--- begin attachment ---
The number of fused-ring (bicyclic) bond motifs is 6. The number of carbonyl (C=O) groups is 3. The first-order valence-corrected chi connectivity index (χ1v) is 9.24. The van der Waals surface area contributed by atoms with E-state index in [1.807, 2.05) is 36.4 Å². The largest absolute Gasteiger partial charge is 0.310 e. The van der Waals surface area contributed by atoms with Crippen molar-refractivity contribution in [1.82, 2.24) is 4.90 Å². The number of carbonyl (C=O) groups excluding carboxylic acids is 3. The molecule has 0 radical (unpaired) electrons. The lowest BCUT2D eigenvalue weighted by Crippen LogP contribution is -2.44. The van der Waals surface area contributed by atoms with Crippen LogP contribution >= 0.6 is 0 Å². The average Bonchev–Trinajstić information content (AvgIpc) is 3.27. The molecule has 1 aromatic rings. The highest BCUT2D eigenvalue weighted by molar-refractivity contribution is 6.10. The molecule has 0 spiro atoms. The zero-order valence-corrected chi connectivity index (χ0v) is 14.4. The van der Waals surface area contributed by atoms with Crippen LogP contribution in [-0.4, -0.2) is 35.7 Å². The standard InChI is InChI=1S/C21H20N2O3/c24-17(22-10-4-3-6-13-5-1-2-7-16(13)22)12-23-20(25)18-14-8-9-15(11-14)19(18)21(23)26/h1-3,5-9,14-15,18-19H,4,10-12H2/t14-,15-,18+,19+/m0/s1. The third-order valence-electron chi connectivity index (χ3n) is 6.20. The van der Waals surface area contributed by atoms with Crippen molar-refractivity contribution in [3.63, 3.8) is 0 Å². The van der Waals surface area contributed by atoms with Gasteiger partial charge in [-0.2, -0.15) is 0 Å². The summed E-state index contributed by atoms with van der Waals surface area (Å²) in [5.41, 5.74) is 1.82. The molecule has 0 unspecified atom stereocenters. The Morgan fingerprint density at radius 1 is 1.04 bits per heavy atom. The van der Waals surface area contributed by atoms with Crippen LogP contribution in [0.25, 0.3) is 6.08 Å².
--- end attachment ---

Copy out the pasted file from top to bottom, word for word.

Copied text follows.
The number of fused-ring (bicyclic) bond motifs is 6. The number of carbonyl (C=O) groups is 3. The first-order valence-corrected chi connectivity index (χ1v) is 9.24. The van der Waals surface area contributed by atoms with E-state index in [1.807, 2.05) is 36.4 Å². The largest absolute Gasteiger partial charge is 0.310 e. The van der Waals surface area contributed by atoms with Crippen molar-refractivity contribution in [1.82, 2.24) is 4.90 Å². The number of carbonyl (C=O) groups excluding carboxylic acids is 3. The molecule has 0 radical (unpaired) electrons. The lowest BCUT2D eigenvalue weighted by Crippen LogP contribution is -2.44. The van der Waals surface area contributed by atoms with Crippen LogP contribution >= 0.6 is 0 Å². The average Bonchev–Trinajstić information content (AvgIpc) is 3.27. The molecule has 1 aromatic rings. The highest BCUT2D eigenvalue weighted by molar-refractivity contribution is 6.10. The molecule has 0 spiro atoms. The zero-order valence-corrected chi connectivity index (χ0v) is 14.4. The van der Waals surface area contributed by atoms with Crippen LogP contribution in [-0.4, -0.2) is 35.7 Å². The standard InChI is InChI=1S/C21H20N2O3/c24-17(22-10-4-3-6-13-5-1-2-7-16(13)22)12-23-20(25)18-14-8-9-15(11-14)19(18)21(23)26/h1-3,5-9,14-15,18-19H,4,10-12H2/t14-,15-,18+,19+/m0/s1. The third-order valence-electron chi connectivity index (χ3n) is 6.20. The van der Waals surface area contributed by atoms with Crippen molar-refractivity contribution in [3.63, 3.8) is 0 Å². The van der Waals surface area contributed by atoms with Gasteiger partial charge in [-0.2, -0.15) is 0 Å². The summed E-state index contributed by atoms with van der Waals surface area (Å²) in [5.41, 5.74) is 1.82. The molecule has 0 unspecified atom stereocenters. The Morgan fingerprint density at radius 1 is 1.04 bits per heavy atom. The van der Waals surface area contributed by atoms with Crippen LogP contribution in [0.25, 0.3) is 6.08 Å².